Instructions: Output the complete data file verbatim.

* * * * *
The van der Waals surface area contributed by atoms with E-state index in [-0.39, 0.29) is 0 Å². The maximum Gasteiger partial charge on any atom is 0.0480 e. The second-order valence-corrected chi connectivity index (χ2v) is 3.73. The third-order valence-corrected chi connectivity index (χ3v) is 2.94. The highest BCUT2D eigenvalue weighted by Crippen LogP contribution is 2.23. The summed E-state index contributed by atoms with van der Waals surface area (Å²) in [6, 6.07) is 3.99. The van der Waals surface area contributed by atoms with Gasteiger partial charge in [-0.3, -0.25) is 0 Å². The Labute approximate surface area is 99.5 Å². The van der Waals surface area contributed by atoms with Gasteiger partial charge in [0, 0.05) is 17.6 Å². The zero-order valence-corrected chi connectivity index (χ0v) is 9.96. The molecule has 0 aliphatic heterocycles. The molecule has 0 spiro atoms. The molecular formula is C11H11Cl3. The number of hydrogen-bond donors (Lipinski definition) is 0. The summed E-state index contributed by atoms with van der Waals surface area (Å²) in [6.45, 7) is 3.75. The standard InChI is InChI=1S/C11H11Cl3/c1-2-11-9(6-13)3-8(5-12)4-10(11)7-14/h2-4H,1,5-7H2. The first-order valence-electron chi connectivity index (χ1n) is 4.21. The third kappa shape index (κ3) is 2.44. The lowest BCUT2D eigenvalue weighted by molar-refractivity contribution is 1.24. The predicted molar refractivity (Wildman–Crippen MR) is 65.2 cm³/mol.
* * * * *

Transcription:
The van der Waals surface area contributed by atoms with E-state index in [-0.39, 0.29) is 0 Å². The maximum Gasteiger partial charge on any atom is 0.0480 e. The second-order valence-corrected chi connectivity index (χ2v) is 3.73. The third-order valence-corrected chi connectivity index (χ3v) is 2.94. The highest BCUT2D eigenvalue weighted by Crippen LogP contribution is 2.23. The summed E-state index contributed by atoms with van der Waals surface area (Å²) in [6, 6.07) is 3.99. The van der Waals surface area contributed by atoms with Gasteiger partial charge in [-0.3, -0.25) is 0 Å². The Labute approximate surface area is 99.5 Å². The van der Waals surface area contributed by atoms with Gasteiger partial charge in [0, 0.05) is 17.6 Å². The zero-order valence-corrected chi connectivity index (χ0v) is 9.96. The molecule has 0 aliphatic heterocycles. The molecule has 0 spiro atoms. The molecular formula is C11H11Cl3. The number of hydrogen-bond donors (Lipinski definition) is 0. The summed E-state index contributed by atoms with van der Waals surface area (Å²) in [6.45, 7) is 3.75. The standard InChI is InChI=1S/C11H11Cl3/c1-2-11-9(6-13)3-8(5-12)4-10(11)7-14/h2-4H,1,5-7H2. The first-order valence-electron chi connectivity index (χ1n) is 4.21. The third kappa shape index (κ3) is 2.44. The lowest BCUT2D eigenvalue weighted by molar-refractivity contribution is 1.24. The predicted molar refractivity (Wildman–Crippen MR) is 65.2 cm³/mol.